The service contract is a common type of civil contract, commonly used in today’s society. To ensure the contract performance is in accordance with the law and limit possible disputes, it is extremely necessary to understand the provisions of the law on service contracts. In this article, TNTP will analyze some basic contents about this type of contract.
I. What is a service contract?
According to the provisions of Article 513 of the Civil Code 2015, a service contract is an agreement between the parties whereby the service provider performs work for the client, and the client must pay a fee for that work to the service provider.
On the other hand, according to Clause 9, Article 3 of the Commercial Law 2005, service provision is a commercial activity, whereby one party (hereinafter referred to as service provider) is obliged to perform services for another party and receive payment; the service user (hereinafter referred to as the client) is obliged to pay a fee for the service provider and use the service as agreed.
Thus, it can be seen that a service contract is a type of contract whose object is work. In a service contract, the service provider must perform work for the benefit of the client, and the client is obliged to pay the service fee to the service provider based on the contents of provisions in the contract or as prescribed by law.
II. Legal features
First, a service contract is a bilateral contract, where the two parties to the contract must perform obligations towards each other. Accordingly, the service provider performs an agreed-upon work for the benefit of the client. The client is obligated to pay the service provider.
Second, a service contract is a compensatory contract. Accordingly, the client must pay the service fee to the service provider after the service provider has completed the work. In case the service provided is not as agreed upon or the work is not completed on time, the client has the right to reduce the service fee and claim compensation for damage.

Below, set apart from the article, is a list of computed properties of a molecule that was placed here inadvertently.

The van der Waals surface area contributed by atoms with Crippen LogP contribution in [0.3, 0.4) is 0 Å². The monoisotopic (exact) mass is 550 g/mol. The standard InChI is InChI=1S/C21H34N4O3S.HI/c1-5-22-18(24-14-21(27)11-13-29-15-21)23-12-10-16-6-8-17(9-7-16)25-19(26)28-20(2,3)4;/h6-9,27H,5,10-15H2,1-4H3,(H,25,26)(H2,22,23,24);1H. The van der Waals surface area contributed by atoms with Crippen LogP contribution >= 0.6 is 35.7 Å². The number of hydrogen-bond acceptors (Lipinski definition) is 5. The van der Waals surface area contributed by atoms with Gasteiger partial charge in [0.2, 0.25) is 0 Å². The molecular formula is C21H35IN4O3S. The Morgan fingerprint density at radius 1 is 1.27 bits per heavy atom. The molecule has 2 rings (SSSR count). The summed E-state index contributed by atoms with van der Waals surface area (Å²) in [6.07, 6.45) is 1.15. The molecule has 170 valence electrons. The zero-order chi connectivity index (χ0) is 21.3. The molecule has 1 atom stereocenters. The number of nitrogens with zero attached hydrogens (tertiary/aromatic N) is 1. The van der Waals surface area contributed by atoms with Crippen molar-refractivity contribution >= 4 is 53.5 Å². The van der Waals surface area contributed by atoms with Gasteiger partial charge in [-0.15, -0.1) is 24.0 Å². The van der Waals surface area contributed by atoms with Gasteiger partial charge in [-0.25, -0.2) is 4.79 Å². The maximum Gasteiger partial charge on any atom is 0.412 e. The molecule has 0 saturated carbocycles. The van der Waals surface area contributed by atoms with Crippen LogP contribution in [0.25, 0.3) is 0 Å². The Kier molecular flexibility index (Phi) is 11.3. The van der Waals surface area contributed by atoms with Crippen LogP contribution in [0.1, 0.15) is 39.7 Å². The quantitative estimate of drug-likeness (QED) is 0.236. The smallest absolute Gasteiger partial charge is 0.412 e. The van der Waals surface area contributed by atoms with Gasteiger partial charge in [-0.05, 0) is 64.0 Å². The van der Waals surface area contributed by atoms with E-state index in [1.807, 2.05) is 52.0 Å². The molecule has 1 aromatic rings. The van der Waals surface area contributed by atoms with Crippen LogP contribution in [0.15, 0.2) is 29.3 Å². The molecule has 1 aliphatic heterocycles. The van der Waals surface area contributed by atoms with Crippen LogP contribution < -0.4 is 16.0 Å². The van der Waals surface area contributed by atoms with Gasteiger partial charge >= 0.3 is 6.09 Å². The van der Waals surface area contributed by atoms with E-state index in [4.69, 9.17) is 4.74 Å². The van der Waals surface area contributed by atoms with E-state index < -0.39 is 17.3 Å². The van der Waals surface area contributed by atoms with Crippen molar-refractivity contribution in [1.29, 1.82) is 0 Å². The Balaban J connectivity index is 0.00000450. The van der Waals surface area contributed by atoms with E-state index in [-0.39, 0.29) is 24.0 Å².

Third, as mentioned above, the object of the service contract is the work that the service provider must perform for the benefit of the client. The work considered as the object in the service contract must be work that can be feasibly executed. Additionally, the work must not be prohibited by law, contrary to social ethics, and must be carried out by entities with the authority to provide the service.
III. The form of the service contract
According to Article 74 of the 2005 Commercial Law, a service contract can be expressed verbally, in writing, or established by actual acts. For types of service contracts that are required by law to be in writing, the parties to the contract must adhere to those regulations. For example, according to the provisions in Article 90 and Article 124 of the Commercial Law 2005, promotional service contracts and contracts for displaying and introducing goods or services must be made in writing or in another form of equivalent value. The legally equivalent forms here include telegraph, telex, fax, data messages, and other forms as prescribed by the law (Clause 15, Article 3 of the Commercial Law 2005), or in other words, the contract is concluded in the form of an electronic contract (Article 33 of the Law on Electronic Transactions 2005).
IV. Basic contents
A service contract may include the following basic terms:
+ The subject of the contract;
+ Rights and obligations of the client;
+ Rights and obligations of the service provider;
+ Payment for services;
+ Force majeure;
+ Penalties for violations and compensation for damage;
+ Unilaterally terminate the contract performance;
+ Continuation of the service contract;
+ Dispute resolution;
+ Term of effect.
Above is the content of the article “Service Contracts: Basic Content You Need to Know” that TNTP sent to readers. If you have any questions, please contact TNTP for the best support.